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Cengage Advantage Books: Foundations of the Legal Environment of Business 3rd Edition

Cengage Advantage Books: Foundations of the Legal Environment of Business (3rd Edition)

Book Edition3rd Edition
PublisherCengage Learning
Start of Chapter
Section 6-2: Trust, Corruption, Trade, and Economics
Section 6-4: Principles of International Law
Chapter 6, Start of Chapter, Consider, Exercise 01
Page 141

James H. Giffen, owner of Mercator Corporation, a New York company, made $78 million in payments to two government officials in Kazakhstan. He was charged with violations of the FCPA. Giffen moved to have the charges dismissed because he had been named a Counselor to the President of Kazakhstan and was immune from prosecution under the act of state doctrine. He also asked that the charges be dismissed because any payments he made to the officials were for facilitation and access and were not bribes for contracts with his company.


Is he correct? Does the act of state doctrine apply? Did he bribe, or did he facilitate?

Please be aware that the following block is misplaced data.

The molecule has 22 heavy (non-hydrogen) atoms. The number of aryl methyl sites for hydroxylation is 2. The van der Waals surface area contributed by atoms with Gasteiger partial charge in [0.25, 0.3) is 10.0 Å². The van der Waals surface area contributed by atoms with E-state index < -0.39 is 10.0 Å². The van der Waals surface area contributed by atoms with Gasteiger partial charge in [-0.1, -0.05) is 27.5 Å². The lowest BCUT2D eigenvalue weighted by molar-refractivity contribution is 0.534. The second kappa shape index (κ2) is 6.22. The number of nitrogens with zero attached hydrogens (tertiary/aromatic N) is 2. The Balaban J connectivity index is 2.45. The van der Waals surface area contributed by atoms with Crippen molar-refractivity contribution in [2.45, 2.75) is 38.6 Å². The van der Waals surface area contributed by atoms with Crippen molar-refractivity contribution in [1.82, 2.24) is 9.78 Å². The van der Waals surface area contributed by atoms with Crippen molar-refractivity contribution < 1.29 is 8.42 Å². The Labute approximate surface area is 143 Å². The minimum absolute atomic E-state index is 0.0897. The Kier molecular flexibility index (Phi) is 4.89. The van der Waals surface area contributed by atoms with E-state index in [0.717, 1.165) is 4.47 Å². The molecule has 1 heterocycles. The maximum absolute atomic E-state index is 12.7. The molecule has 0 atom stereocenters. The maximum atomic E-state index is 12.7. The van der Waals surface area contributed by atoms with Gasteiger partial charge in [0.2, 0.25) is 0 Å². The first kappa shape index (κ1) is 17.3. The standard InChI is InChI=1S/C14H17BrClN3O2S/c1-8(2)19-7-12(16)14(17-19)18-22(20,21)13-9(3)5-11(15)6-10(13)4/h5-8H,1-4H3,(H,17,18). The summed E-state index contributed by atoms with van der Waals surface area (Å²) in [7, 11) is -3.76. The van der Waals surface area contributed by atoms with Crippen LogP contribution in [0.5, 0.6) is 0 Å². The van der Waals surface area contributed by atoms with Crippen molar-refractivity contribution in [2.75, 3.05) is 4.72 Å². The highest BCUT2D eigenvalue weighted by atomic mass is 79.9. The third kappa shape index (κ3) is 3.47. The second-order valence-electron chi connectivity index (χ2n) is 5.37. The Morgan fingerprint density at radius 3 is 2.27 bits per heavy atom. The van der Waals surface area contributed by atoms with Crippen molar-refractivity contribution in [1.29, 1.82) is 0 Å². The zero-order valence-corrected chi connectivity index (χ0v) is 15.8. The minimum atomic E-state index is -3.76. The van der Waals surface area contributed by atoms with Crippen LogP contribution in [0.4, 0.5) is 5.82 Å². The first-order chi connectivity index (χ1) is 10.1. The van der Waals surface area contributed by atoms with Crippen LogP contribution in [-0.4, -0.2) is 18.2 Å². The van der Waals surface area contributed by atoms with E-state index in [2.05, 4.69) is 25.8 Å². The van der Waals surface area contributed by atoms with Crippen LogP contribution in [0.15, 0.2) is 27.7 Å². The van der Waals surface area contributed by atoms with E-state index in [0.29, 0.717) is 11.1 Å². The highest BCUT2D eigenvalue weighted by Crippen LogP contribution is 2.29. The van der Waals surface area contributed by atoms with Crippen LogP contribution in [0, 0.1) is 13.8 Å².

• No, he is not correct. The act of state doctrine doesn't apply here
  • The act of state doctrine is a rule of U.S. law that prevents the courts from examining the validity or legality of acts performed by foreign sovereigns within their own territory, except when the act violates a "universal standard of justice." The doctrine only applies to official acts taken within a foreign nation's own territory, and only applies to actions taken by the foreign nation's government. The doctrine is most often invoked in cases where United States' citizens are denied property rights abroad by an action of a foreign government.
  • The act of state doctrine does not apply in Giffen's case because he was not acting as an agent for the President of Kazakhstan when he paid the officials. He was working as a corporate agent for his company, Mercator Corporation, which was attempting to obtain business contracts with the Kazakh government.
  • Giffen's payments could not be considered facilitation or access payments because they were not made to expedite legitimate business transactions. They were made to bribe government officials into awarding contracts to his company that they otherwise would not have awarded. Further evidence that these payments were bribes lies in the fact that Giffen did not disclose them on his company's books as required under U.S. law.


  1. He is not correct.
  2. The act of state doctrine does not apply.
  3. He bribed. 
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